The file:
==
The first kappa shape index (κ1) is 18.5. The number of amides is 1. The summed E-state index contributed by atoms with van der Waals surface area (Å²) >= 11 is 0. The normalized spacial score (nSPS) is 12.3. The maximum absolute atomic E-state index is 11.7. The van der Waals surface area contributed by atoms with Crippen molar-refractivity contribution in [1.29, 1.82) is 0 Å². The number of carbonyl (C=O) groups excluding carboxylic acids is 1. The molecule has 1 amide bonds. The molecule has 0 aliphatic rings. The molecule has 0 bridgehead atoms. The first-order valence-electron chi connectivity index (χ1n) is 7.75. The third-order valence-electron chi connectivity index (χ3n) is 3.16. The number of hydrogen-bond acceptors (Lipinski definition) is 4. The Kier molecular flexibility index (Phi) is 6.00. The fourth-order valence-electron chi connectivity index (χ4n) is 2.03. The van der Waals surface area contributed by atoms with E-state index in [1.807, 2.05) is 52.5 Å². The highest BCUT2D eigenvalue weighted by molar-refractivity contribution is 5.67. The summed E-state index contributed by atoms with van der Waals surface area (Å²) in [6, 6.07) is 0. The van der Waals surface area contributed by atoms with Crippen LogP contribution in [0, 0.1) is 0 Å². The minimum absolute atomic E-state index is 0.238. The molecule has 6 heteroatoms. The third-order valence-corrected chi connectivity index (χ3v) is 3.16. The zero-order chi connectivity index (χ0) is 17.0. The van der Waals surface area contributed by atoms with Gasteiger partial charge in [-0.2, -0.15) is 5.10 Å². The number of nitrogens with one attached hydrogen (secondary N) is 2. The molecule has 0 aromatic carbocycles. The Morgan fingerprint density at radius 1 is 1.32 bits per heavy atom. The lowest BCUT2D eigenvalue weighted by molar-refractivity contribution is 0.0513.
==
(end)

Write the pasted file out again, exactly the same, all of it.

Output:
The first kappa shape index (κ1) is 18.5. The number of amides is 1. The summed E-state index contributed by atoms with van der Waals surface area (Å²) >= 11 is 0. The normalized spacial score (nSPS) is 12.3. The maximum absolute atomic E-state index is 11.7. The van der Waals surface area contributed by atoms with Crippen molar-refractivity contribution in [1.29, 1.82) is 0 Å². The number of carbonyl (C=O) groups excluding carboxylic acids is 1. The molecule has 1 amide bonds. The molecule has 0 aliphatic rings. The molecule has 0 bridgehead atoms. The first-order valence-electron chi connectivity index (χ1n) is 7.75. The third-order valence-electron chi connectivity index (χ3n) is 3.16. The number of hydrogen-bond acceptors (Lipinski definition) is 4. The Kier molecular flexibility index (Phi) is 6.00. The fourth-order valence-electron chi connectivity index (χ4n) is 2.03. The van der Waals surface area contributed by atoms with E-state index in [1.807, 2.05) is 52.5 Å². The highest BCUT2D eigenvalue weighted by molar-refractivity contribution is 5.67. The summed E-state index contributed by atoms with van der Waals surface area (Å²) in [6, 6.07) is 0. The van der Waals surface area contributed by atoms with Crippen LogP contribution in [0, 0.1) is 0 Å². The minimum absolute atomic E-state index is 0.238. The molecule has 6 heteroatoms. The third-order valence-corrected chi connectivity index (χ3v) is 3.16. The zero-order chi connectivity index (χ0) is 17.0. The van der Waals surface area contributed by atoms with Gasteiger partial charge in [-0.2, -0.15) is 5.10 Å². The number of nitrogens with one attached hydrogen (secondary N) is 2. The molecule has 0 aromatic carbocycles. The Morgan fingerprint density at radius 1 is 1.32 bits per heavy atom. The lowest BCUT2D eigenvalue weighted by molar-refractivity contribution is 0.0513.